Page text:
40. Markó G, Costantini D, Michl G, Török J (2011) Oxidative damage and plasma antioxidant capacity in relation to body size, age, male sexual traits and female reproductive performance in the collared flycatcher (Ficedula albicollis). J Comp Physiol B 181(1):73–81.  https://doi.org/10.1007/s00360-010-0502-x CrossRefPubMedGoogle Scholar
  41. Metcalfe NB, Monaghan P (2013) Does reproduction cause oxidative stress? An open question. Trends Ecol Evol 28(6):347–350.  https://doi.org/10.1016/j.tree.2013.01.015 CrossRefPubMedGoogle Scholar
  42. Møller AP (1990) Effects of parasitism by the haematophagous mite Ornithonyssus bursa on reproduction in the barn swallow Hirundo rustica. Ecology 71(6):2345–2357.  https://doi.org/10.2307/1938645 CrossRefGoogle Scholar
  43. Møller AP (1994) Sexual selection and the barn swallow. Oxford University Press, OxfordGoogle Scholar
  44. Møller AP, de Lope F (1999) Senescence in a short-lived migratory bird: age-dependent morphology, migration, reproduction and parasitism. J Anim Ecol 68(1):163–171.  https://doi.org/10.1046/j.1365-2656.1999.00274.x CrossRefGoogle Scholar
  45. Monaghan P, Metcalfe NB, Torres R (2009) Oxidative stress as a mediator of life history trade-offs: mechanisms, measurements and interpretation. Ecol Lett 12(1):75–92.  https://doi.org/10.1111/j.1461-0248.2008.01258.x CrossRefPubMedGoogle Scholar
  46. Ninni P, de Lope F, Saino N, Haussy C, Møller AP (2004) Antioxidants and condition-dependence of arrival date in a migratory passerine. Oikos 105(1):55–64.  https://doi.org/10.1111/j.0030-1299.2004.12516.x CrossRefGoogle Scholar
  47. Noguera JC, Kim S-Y, Velando A (2012) Pre-fledgling oxidative damage predicts recruitment in a long-lived bird. Biol Lett 8(1):61–63.  https://doi.org/10.1098/rsbl.2011.0756 CrossRefPubMedGoogle Scholar
  48. Pap PL, Pătraș L, Osváth G, Buehler DM, Versteegh MA, Sesarman A, Banciu M, Vágási CI (2015) Seasonal patterns and relationships among coccidian infestations, measures of oxidative physiology, and immune function in free-living house sparrows over an annual cycle. Physiol Biochem Zool 88(4):395–405.  https://doi.org/10.1086/681243 CrossRefPubMedGoogle Scholar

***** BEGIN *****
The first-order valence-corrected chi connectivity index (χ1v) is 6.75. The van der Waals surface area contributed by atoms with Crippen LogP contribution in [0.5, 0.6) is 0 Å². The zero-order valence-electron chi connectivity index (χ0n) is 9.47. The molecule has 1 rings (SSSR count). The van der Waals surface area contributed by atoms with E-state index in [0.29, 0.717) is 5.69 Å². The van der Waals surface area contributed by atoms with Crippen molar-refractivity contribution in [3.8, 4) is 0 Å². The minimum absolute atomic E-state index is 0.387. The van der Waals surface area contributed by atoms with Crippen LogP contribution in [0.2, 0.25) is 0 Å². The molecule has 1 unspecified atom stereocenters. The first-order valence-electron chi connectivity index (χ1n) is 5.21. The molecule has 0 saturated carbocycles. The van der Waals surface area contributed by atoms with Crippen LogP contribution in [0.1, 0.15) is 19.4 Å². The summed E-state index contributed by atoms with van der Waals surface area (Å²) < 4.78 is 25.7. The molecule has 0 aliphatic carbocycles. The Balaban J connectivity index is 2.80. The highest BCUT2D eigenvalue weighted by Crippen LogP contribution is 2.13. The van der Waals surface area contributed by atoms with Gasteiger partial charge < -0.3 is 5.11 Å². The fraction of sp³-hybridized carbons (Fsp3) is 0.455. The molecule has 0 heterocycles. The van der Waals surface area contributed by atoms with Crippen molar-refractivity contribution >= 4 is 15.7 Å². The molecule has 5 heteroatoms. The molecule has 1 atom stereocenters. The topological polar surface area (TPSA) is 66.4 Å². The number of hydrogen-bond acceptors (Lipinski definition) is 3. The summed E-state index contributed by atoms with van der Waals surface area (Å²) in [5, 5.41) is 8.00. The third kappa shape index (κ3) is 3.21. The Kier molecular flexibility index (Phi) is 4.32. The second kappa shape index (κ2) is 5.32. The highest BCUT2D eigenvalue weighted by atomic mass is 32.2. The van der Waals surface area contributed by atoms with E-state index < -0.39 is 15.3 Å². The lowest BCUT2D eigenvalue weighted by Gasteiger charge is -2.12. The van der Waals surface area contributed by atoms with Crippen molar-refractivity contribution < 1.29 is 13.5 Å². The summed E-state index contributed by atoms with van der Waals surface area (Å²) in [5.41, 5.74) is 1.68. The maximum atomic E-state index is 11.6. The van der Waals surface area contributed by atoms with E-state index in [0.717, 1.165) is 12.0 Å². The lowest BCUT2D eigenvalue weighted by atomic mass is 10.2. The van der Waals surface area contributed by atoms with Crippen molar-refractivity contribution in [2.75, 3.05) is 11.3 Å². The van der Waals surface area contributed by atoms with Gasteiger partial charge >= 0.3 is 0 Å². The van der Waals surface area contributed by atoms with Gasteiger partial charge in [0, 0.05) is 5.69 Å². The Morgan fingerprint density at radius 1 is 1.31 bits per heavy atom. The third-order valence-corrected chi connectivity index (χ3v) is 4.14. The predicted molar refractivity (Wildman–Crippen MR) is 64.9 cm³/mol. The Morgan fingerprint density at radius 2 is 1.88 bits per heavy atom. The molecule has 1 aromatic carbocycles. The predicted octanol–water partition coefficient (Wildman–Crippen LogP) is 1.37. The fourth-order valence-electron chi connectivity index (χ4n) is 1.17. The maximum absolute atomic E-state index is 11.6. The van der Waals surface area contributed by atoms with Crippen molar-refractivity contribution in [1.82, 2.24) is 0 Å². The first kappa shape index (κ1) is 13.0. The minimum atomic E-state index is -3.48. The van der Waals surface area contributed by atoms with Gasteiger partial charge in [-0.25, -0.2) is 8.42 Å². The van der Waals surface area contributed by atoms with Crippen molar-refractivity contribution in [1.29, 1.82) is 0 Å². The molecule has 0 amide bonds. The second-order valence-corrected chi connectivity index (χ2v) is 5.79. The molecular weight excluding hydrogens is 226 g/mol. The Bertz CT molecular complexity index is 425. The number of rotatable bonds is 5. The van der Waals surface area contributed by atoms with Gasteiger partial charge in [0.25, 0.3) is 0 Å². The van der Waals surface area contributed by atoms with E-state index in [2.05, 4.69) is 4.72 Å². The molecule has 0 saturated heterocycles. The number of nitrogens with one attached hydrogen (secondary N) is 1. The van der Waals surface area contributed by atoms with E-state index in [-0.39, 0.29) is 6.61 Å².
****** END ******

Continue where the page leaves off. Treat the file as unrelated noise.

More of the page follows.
49. Pap PL, Tökölyi J, Szép T (2005) Frequency and consequences of feather holes in barn swallows Hirundo rustica. Ibis 146:169–175Google Scholar
  50. Partadiredja G, Worrall S, Bedi KS (2009) Early life undernutrition alters the level of reduced glutathione but not the activity levels of reactive oxygen species enzymes or lipid peroxidation in the mouse forebrain. Brain Res 1285:22–29.  https://doi.org/10.1016/j.brainres.2009.06.010 CrossRefPubMedGoogle Scholar
  51. Pérez-Rodríguez L, Romero-Haro AA, Sternalski A, Muriel J, Mougeot F, Gil D, Alonso-Alvarez C (2015) Measuring oxidative stress: the confounding effect of lipid concentration in measures of lipid peroxidation. Physiol Biochem Zool 88(3):345–351.  https://doi.org/10.1086/680688 CrossRefPubMedGoogle Scholar
  52. R Core Team (2016) A language and environment for statistical computing. R Foundation for Statistical Computing, Vienna http://www.R-project.org Google Scholar
  53. Rey B, Pélisson PF, Bel-Venner MC, Voituron Y, Venner S (2015) Revisiting the link between breeding effort and oxidative balance through field evaluation of two sympatric sibling insect species. Evolution 69(3):815–822.  https://doi.org/10.1111/evo.12586 CrossRefPubMedGoogle Scholar
  54. Romero-Haro AA, Alonso-Alvarez A (2015) The level of an intracellular antioxidant during development determines the adult phenotype in a bird species: a potential organizer role for glutathione. Am Nat 185(3):390–405.  https://doi.org/10.1086/679613 CrossRefPubMedGoogle Scholar
  55. Rothman KJ (1990) No adjustments are needed for multiple comparisons. Epidemiology 1(1):43–46.  https://doi.org/10.1097/00001648-199001000-00010 CrossRefPubMedGoogle Scholar
  56. Rothman KJ (2014) Six persistent research misconceptions. J Gen Int Med 29(7):1060–1064.  https://doi.org/10.1007/s11606-013-2755-z CrossRefGoogle Scholar
  57. Saino N, Caprioli M, Romano M, Boncoraglio G, Rubolini D, Ambrosini R, Bonisoli-Alquati A, Romano A (2011) Antioxidant defenses predict long-term survival in a passerine bird. PLoS One 6(5):e19593.  https://doi.org/10.1371/journal.pone.0019593 CrossRefPubMedPubMedCentralGoogle Scholar
  58. Saino N, Romano M, Ambrosini R, Ferrari RP, Møller AP (2004) Timing of reproduction and egg quality covary with temperature in the insectivorous barn swallow, Hirundo rustica. Funct Ecol 18(1):50–57.  https://doi.org/10.1046/j.0269-8463.2004.00808.x CrossRefGoogle Scholar
  59. Schaub M, von Hirschheydt J (2009) Effect of current reproduction on apparent survival, breeding dispersal, and future reproduction in barn swallows assessed by multistate capture–recapture models. J Anim Ecol 78(3):625–635.  https://doi.org/10.1111/j.1365-2656.2008.01508.x CrossRefPubMedGoogle Scholar